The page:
'Notorious' espouses every music biopic cliche

"Notorious" (R)

2 stars out of 4

A show of hands please.

Who out there would like to see a movie about a high-school dropout who sold crack to pregnant women, disrespected his mother, hit and cheated on his wife and was possibly involved in the robbery and attempted murder of a man he once called his best friend?

Thought so.

But what if this person was also a famous dead singer? Would that change your mind?

It goes to figure that in a time when misguided celebrity worship is at an all-time high, a movie like this would seem like a good idea to someone with the power to make it.

Christopher Wallace, aka Notorious B.I.G., aka Biggie Smalls, ruled the hip-hop world for a brief spell in the '90s and was a victim of the very thug/gangster lifestyle he championed in song. Some consider him an artistic visionary, which is fine. Everyone is entitled to their own opinion, and if gang violence, illegal drug use and misogyny float your boat, then Wallace is your kind of guy.

Regardless of Wallace's place in the history of popular music, the movie about his life is mostly a bust. Falling prey to each and every possible music/bio cliche parodied in "Walk Hard," "Notorious" director George Tillman Jr. ("Men of Honor," "Soul Food") delivers his target audience the desired goods without putting forth a sliver of effort to snare the attention of fringe audiences.

The most interesting facet of Wallace's life was his unintended and almost accidental career as a rapper. The winner of various New York street corner competitions, Wallace (newcomer Jamal Woolard) was cajoled by a DJ to make an impromptu demo tape, which quickly caught the attention of little-known record executive Sean "Puffy" Combs (Derek Luke).

Combs' fledgling Bad Boy label boasted a small roster of mostly mainstream R&B acts and Wallace's gritty, profane, X-rated rhymes were just the ticket to lend the label street credibility and set into motion an ever-escalating and vicious rivalry between East and West coast-based rappers.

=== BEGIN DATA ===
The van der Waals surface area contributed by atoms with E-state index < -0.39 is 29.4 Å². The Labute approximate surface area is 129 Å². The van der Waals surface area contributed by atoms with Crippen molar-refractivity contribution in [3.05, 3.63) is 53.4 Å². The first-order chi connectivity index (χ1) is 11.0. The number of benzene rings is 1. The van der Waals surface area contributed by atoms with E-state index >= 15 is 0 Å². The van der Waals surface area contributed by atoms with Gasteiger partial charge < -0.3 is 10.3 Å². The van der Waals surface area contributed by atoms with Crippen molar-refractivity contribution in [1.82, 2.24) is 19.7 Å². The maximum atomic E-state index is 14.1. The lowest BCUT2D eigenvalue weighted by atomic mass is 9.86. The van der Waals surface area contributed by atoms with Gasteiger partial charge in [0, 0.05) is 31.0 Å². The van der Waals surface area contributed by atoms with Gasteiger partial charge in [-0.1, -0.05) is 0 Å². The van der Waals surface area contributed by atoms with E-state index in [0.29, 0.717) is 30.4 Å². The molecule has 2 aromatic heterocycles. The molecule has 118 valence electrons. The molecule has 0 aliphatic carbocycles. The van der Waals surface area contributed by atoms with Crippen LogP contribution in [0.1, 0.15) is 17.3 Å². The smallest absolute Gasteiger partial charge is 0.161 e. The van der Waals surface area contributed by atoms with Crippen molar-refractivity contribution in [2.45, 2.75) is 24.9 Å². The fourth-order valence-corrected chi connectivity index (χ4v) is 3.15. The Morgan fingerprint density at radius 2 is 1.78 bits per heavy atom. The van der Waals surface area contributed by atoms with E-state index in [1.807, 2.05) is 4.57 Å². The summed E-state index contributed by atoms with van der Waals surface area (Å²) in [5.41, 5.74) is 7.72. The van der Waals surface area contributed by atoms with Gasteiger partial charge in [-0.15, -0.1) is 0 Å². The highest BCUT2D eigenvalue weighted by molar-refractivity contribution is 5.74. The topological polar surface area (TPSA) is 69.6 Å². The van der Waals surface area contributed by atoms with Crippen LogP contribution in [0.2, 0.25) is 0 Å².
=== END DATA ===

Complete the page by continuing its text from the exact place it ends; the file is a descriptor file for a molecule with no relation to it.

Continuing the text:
Whether by design or pure happenstance, the upper echelon of the rap community played into their public criminal personas and turned what could have been long and lucrative careers into just another string of senseless gang murders.

Oddly, the three highest-profile actors in the cast turn in the weakest performances. The normally reliable Luke was the wrong guy to play Combs. Luke doesn't look or behave anything like Combs, and neither does Anthony Mackie in the key supporting role of Tupac Shakur. Angela Bassett, as Wallace's Jamaican-born mother, Voletta, is uneven and often borders on shrill.

It is Woolard and the two actresses portraying Wallace's love interests who not only look eerily like their real-life counterparts, but embody their respective spirits. Naturi Naughton as Lil Kim and Antonique Smith as Faith Evans both do the most with the thin material they're handed, sing their hearts out and lend the jilted wife/girlfriend stock characters impressive new wrinkles.

It is often in death that musicians achieve a legendary status they could have never enjoyed while living. This is especially true in the case of Wallace - who released just two albums while alive. Notable artistic achievements all too often overshadow and even nullify criminal behavior in the eyes of their fans. "Notorious" glorifies the life of a man whose fame only increased his law-breaking ways and turns him into a martyr.

If he had never made that demo tape, Wallace would be just another forgotten statistic. (Fox Searchlight)